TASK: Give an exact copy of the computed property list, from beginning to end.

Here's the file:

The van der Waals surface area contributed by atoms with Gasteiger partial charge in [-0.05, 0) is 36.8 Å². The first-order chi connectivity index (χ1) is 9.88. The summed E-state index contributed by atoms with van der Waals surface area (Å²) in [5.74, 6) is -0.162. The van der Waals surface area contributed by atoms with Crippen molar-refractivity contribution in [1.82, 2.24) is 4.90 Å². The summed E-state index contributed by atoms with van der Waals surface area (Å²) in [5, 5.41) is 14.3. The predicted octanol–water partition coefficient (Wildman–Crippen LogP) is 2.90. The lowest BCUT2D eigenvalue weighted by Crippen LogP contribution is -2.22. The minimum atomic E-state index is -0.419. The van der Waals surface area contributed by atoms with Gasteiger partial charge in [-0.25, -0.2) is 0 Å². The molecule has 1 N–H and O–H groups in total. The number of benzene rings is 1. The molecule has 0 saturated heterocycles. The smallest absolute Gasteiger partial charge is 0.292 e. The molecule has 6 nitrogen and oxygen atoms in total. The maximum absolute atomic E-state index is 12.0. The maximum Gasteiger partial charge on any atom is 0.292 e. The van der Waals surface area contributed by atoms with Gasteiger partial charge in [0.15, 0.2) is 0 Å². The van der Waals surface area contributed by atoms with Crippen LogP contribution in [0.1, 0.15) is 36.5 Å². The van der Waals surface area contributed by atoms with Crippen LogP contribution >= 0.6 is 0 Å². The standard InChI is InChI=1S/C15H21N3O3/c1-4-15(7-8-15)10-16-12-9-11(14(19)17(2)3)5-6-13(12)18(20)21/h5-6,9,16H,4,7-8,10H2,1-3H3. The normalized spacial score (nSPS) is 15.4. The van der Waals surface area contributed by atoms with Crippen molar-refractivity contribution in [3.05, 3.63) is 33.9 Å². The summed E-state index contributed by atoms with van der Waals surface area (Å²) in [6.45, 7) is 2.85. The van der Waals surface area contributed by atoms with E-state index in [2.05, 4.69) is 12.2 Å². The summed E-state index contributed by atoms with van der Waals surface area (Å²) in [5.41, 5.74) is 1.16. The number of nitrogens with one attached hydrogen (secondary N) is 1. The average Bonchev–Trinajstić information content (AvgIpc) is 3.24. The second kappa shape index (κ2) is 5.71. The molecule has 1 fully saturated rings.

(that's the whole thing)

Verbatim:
The van der Waals surface area contributed by atoms with Gasteiger partial charge in [-0.05, 0) is 36.8 Å². The first-order chi connectivity index (χ1) is 9.88. The summed E-state index contributed by atoms with van der Waals surface area (Å²) in [5.74, 6) is -0.162. The van der Waals surface area contributed by atoms with Crippen molar-refractivity contribution in [1.82, 2.24) is 4.90 Å². The summed E-state index contributed by atoms with van der Waals surface area (Å²) in [5, 5.41) is 14.3. The predicted octanol–water partition coefficient (Wildman–Crippen LogP) is 2.90. The lowest BCUT2D eigenvalue weighted by Crippen LogP contribution is -2.22. The minimum atomic E-state index is -0.419. The van der Waals surface area contributed by atoms with Gasteiger partial charge in [-0.25, -0.2) is 0 Å². The molecule has 1 N–H and O–H groups in total. The number of benzene rings is 1. The molecule has 0 saturated heterocycles. The smallest absolute Gasteiger partial charge is 0.292 e. The molecule has 6 nitrogen and oxygen atoms in total. The maximum absolute atomic E-state index is 12.0. The maximum Gasteiger partial charge on any atom is 0.292 e. The van der Waals surface area contributed by atoms with Gasteiger partial charge in [0.15, 0.2) is 0 Å². The van der Waals surface area contributed by atoms with Crippen LogP contribution in [0.1, 0.15) is 36.5 Å². The van der Waals surface area contributed by atoms with Crippen LogP contribution >= 0.6 is 0 Å². The standard InChI is InChI=1S/C15H21N3O3/c1-4-15(7-8-15)10-16-12-9-11(14(19)17(2)3)5-6-13(12)18(20)21/h5-6,9,16H,4,7-8,10H2,1-3H3. The normalized spacial score (nSPS) is 15.4. The van der Waals surface area contributed by atoms with Crippen molar-refractivity contribution in [3.05, 3.63) is 33.9 Å². The summed E-state index contributed by atoms with van der Waals surface area (Å²) in [6.45, 7) is 2.85. The van der Waals surface area contributed by atoms with E-state index in [2.05, 4.69) is 12.2 Å². The summed E-state index contributed by atoms with van der Waals surface area (Å²) in [5.41, 5.74) is 1.16. The number of nitrogens with one attached hydrogen (secondary N) is 1. The average Bonchev–Trinajstić information content (AvgIpc) is 3.24. The second kappa shape index (κ2) is 5.71. The molecule has 1 fully saturated rings.